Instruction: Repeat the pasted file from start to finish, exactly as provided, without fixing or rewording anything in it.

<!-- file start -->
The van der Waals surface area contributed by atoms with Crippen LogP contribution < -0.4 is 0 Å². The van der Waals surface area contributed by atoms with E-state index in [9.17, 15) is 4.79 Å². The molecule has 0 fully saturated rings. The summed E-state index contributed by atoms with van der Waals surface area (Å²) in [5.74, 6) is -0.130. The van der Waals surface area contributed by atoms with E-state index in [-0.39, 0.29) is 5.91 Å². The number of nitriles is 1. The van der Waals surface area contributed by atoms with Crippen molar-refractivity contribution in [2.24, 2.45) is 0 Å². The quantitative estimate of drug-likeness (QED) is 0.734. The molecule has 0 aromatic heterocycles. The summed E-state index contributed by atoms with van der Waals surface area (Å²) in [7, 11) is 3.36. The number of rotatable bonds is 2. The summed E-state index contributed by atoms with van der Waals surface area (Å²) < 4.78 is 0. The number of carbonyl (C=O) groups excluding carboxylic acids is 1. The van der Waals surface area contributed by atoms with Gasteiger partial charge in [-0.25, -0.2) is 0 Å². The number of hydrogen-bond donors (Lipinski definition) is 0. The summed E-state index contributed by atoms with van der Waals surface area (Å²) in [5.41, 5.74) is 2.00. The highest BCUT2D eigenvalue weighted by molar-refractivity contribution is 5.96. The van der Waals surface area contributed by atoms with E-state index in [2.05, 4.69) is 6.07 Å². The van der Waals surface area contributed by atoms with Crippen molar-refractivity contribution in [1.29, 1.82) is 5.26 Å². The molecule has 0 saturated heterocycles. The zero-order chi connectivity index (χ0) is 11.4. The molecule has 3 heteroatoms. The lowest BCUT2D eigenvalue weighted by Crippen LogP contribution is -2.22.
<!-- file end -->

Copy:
The van der Waals surface area contributed by atoms with Crippen LogP contribution < -0.4 is 0 Å². The van der Waals surface area contributed by atoms with E-state index in [9.17, 15) is 4.79 Å². The molecule has 0 fully saturated rings. The summed E-state index contributed by atoms with van der Waals surface area (Å²) in [5.74, 6) is -0.130. The van der Waals surface area contributed by atoms with E-state index in [-0.39, 0.29) is 5.91 Å². The number of nitriles is 1. The van der Waals surface area contributed by atoms with Crippen molar-refractivity contribution in [2.24, 2.45) is 0 Å². The quantitative estimate of drug-likeness (QED) is 0.734. The molecule has 0 aromatic heterocycles. The summed E-state index contributed by atoms with van der Waals surface area (Å²) in [7, 11) is 3.36. The number of rotatable bonds is 2. The summed E-state index contributed by atoms with van der Waals surface area (Å²) < 4.78 is 0. The number of carbonyl (C=O) groups excluding carboxylic acids is 1. The van der Waals surface area contributed by atoms with Gasteiger partial charge in [-0.25, -0.2) is 0 Å². The number of hydrogen-bond donors (Lipinski definition) is 0. The summed E-state index contributed by atoms with van der Waals surface area (Å²) in [5.41, 5.74) is 2.00. The highest BCUT2D eigenvalue weighted by molar-refractivity contribution is 5.96. The van der Waals surface area contributed by atoms with E-state index in [2.05, 4.69) is 6.07 Å². The van der Waals surface area contributed by atoms with Crippen molar-refractivity contribution in [1.29, 1.82) is 5.26 Å². The molecule has 0 saturated heterocycles. The zero-order chi connectivity index (χ0) is 11.4. The molecule has 3 heteroatoms. The lowest BCUT2D eigenvalue weighted by Crippen LogP contribution is -2.22.